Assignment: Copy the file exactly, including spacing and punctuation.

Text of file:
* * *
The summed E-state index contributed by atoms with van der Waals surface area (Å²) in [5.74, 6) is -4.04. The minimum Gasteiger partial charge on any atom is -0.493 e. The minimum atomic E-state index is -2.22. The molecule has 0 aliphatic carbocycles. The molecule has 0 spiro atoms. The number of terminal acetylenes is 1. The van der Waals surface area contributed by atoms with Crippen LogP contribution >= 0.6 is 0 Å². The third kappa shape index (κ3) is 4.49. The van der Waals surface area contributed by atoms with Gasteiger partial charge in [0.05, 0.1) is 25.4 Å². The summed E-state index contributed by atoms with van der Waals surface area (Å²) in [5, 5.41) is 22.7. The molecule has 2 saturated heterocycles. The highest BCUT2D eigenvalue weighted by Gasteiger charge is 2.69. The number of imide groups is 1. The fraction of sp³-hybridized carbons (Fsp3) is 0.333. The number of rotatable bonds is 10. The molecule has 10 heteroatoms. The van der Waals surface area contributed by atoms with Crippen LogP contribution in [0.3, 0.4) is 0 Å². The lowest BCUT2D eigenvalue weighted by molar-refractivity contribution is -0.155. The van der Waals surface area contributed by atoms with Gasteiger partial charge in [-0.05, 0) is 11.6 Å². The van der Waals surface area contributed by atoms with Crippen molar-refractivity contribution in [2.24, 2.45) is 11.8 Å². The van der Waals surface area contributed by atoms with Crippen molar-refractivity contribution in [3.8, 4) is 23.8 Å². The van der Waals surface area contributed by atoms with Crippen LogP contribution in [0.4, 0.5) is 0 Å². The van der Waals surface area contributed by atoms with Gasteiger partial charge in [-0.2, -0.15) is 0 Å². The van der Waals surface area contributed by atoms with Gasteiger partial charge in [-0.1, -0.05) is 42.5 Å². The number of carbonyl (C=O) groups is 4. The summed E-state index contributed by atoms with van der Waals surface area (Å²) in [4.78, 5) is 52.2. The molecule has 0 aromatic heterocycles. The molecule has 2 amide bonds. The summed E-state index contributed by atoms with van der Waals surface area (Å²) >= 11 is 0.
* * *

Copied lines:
The summed E-state index contributed by atoms with van der Waals surface area (Å²) in [5.74, 6) is -4.04. The minimum Gasteiger partial charge on any atom is -0.493 e. The minimum atomic E-state index is -2.22. The molecule has 0 aliphatic carbocycles. The molecule has 0 spiro atoms. The number of terminal acetylenes is 1. The van der Waals surface area contributed by atoms with Crippen LogP contribution >= 0.6 is 0 Å². The third kappa shape index (κ3) is 4.49. The van der Waals surface area contributed by atoms with Gasteiger partial charge in [0.05, 0.1) is 25.4 Å². The summed E-state index contributed by atoms with van der Waals surface area (Å²) in [5, 5.41) is 22.7. The molecule has 2 saturated heterocycles. The highest BCUT2D eigenvalue weighted by Gasteiger charge is 2.69. The number of imide groups is 1. The fraction of sp³-hybridized carbons (Fsp3) is 0.333. The number of rotatable bonds is 10. The molecule has 10 heteroatoms. The van der Waals surface area contributed by atoms with Crippen LogP contribution in [0.3, 0.4) is 0 Å². The lowest BCUT2D eigenvalue weighted by molar-refractivity contribution is -0.155. The van der Waals surface area contributed by atoms with Gasteiger partial charge in [-0.05, 0) is 11.6 Å². The van der Waals surface area contributed by atoms with Crippen molar-refractivity contribution in [2.24, 2.45) is 11.8 Å². The van der Waals surface area contributed by atoms with Crippen molar-refractivity contribution in [3.8, 4) is 23.8 Å². The van der Waals surface area contributed by atoms with Crippen LogP contribution in [0.4, 0.5) is 0 Å². The van der Waals surface area contributed by atoms with Gasteiger partial charge in [-0.2, -0.15) is 0 Å². The van der Waals surface area contributed by atoms with Gasteiger partial charge in [-0.1, -0.05) is 42.5 Å². The number of carbonyl (C=O) groups is 4. The summed E-state index contributed by atoms with van der Waals surface area (Å²) in [4.78, 5) is 52.2. The molecule has 0 aromatic heterocycles. The molecule has 2 amide bonds. The summed E-state index contributed by atoms with van der Waals surface area (Å²) >= 11 is 0.